November 8, 2016
In its 68th season, the Peninsula Symphony continues to thrive under the baton of its long-time conductor, Mitchell Sardou Klein. After a shocking setback in 2013, the orchestra has recovered and continues to draw an enthusiastic audience in San Mateo and Santa Clara counties. A part of its successful recipe appears to be a combination of its programming and featured soloists invited to perform with the orchestra.
The season features works by living, women composers. Even though the glass ceiling is beginning to crack, Klein maintains that there is a wealth of works by many women composers that remain unheard. As with many contemporary works, they are often forgotten after a few performances. While Klein is proud of the fact that one of his former assistant conductors, Sara Jobin was recently appointed as the music director of the Toledo Symphony and Opera, he says audiences are still being denied exposure to women artists.
The season’s opening concert began with a bang: Carolyn Bremer’s beloved Early Light (1995) has been a staple in the concert band repertoire at high schools across the nation, and has enjoyed staying-power for two decades. However, it was originally composed for an orchestra the Peninsula Symphony players brought out its festive fanfare, and danced in its complex, Bernstein-like polyrhythms. But the real explosion was yet to come.
American pianist Conrad Tao has been making waves for some years, even though he just turned 22 this year. He is a recipient of multiple awards, including the prestigious Gilmore Young Artist award, and was named a Presidential Scholar in the Arts. While his contemporaries are just beginning to gain exposure, Tao already has had a decade-long international career as a pianist, a violinist, and a composer.
The performance of Schumann’s Piano Concerto in A Minor gave a clear indication that Tao is seeking his own path, away from orthodoxy. He made an explosive entry, but gave a dark, melancholic reading of the wistful theme. With clear, articulate lines, Robert Schumann’s passionate ardor towards Clara was expressed with determination, through deliberate tempos. Rather than letting the music be overly sentimental, rendering it a torrent of rage, Tao illustrated its volatile, bipolar personality with an unusual level of clarity and dryness. It almost felt as if the music gave a third-person account of the composer, rather than the music being by Schumann himself. Tao’s fresh perspective laid strong emphasis on the music’s architecture.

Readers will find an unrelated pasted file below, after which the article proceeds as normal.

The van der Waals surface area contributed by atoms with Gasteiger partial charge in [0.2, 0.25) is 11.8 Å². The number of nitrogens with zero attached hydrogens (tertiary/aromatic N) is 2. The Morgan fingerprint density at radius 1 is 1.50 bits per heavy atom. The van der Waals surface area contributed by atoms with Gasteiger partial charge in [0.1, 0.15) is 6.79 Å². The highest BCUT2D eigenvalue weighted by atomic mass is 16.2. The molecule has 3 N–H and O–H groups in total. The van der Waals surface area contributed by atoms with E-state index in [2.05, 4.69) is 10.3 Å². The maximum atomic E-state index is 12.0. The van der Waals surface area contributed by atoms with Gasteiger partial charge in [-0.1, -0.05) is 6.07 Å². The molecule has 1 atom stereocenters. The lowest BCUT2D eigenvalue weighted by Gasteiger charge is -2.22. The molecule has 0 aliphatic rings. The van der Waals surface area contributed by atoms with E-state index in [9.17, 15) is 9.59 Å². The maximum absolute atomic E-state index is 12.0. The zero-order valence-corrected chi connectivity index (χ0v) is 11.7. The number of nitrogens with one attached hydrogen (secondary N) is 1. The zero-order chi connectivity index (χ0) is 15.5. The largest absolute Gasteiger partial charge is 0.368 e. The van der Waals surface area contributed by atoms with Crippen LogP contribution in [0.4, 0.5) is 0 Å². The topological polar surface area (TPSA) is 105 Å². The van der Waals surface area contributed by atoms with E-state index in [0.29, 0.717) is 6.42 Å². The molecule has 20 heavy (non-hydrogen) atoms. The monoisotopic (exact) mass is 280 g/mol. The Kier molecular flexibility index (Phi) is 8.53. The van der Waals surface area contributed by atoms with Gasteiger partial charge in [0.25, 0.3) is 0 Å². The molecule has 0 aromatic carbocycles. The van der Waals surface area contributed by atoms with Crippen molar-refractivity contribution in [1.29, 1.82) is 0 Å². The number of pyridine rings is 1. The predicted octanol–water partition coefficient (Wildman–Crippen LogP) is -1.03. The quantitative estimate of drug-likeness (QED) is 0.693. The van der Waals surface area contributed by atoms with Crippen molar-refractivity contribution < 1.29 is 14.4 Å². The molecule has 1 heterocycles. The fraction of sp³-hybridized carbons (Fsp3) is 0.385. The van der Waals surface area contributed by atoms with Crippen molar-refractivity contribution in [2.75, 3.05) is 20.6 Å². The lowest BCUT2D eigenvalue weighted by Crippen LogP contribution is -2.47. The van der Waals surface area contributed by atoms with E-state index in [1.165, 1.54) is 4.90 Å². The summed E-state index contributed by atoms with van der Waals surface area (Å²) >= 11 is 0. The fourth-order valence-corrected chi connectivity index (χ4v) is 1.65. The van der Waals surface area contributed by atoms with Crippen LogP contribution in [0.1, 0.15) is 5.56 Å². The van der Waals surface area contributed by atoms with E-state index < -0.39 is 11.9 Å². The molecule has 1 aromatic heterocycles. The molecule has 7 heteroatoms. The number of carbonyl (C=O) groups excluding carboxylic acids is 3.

Tao confessed to me that he is not satisfied being “just a pianist” but takes inspiration from multi-faceted artists such as Stephen Hough and Marc-André Hamelin. Both Hough and Hamelin are well known as composers, as well as being regarded as among today’s foremost pianists, and have incorporated their own compositions in their recitals. That was the norm up to the late 19th century, when increasing specialization began narrowing the path for artists. Tao says he misses the spontaneity and license afforded only to composer-players
Tao cranked up the volume knob up to “11” by offering Elliott Carter’s Caténaires (2006) as an encore, as he did earlier this year in a concert with the Berkeley Symphony. The rendition of the extremely fast chain of rapid-fire notes, encompassing the entire range of the instrument with polyrhythms and sharp accents was a hyper-vibrant kaleidoscope of the digital age in fast-forward, though Tao nonchalantly reminded the audience that Carter was 97 years old when he wrote it.
If Tao’s performances weren’t enough to satisfy the audience, the Peninsula Symphony delivered convincingly loving portraits in Elgar’s Enigma Variations following a “surprise” that was Elgar’s Civic Fanfare (Hereford) and God Save the King. A projection screen to the right of the orchestra showed the portrait and a brief description of the subjects of the 14 variations. From the wistful opening theme to a tender yet passionate portrait of Elgar’s wife, Caroline Alice Elgar, Klein vividly characterized the music. Oboe and flute brought humor in the third variation; “Nimrod,” after Augustus J. Jaeger, a music editor of Elgar’s publisher, was particularly reverent and respectful. The finale was exuberant yet conflicted in a way that seemed just right as Elgar’s self-portait.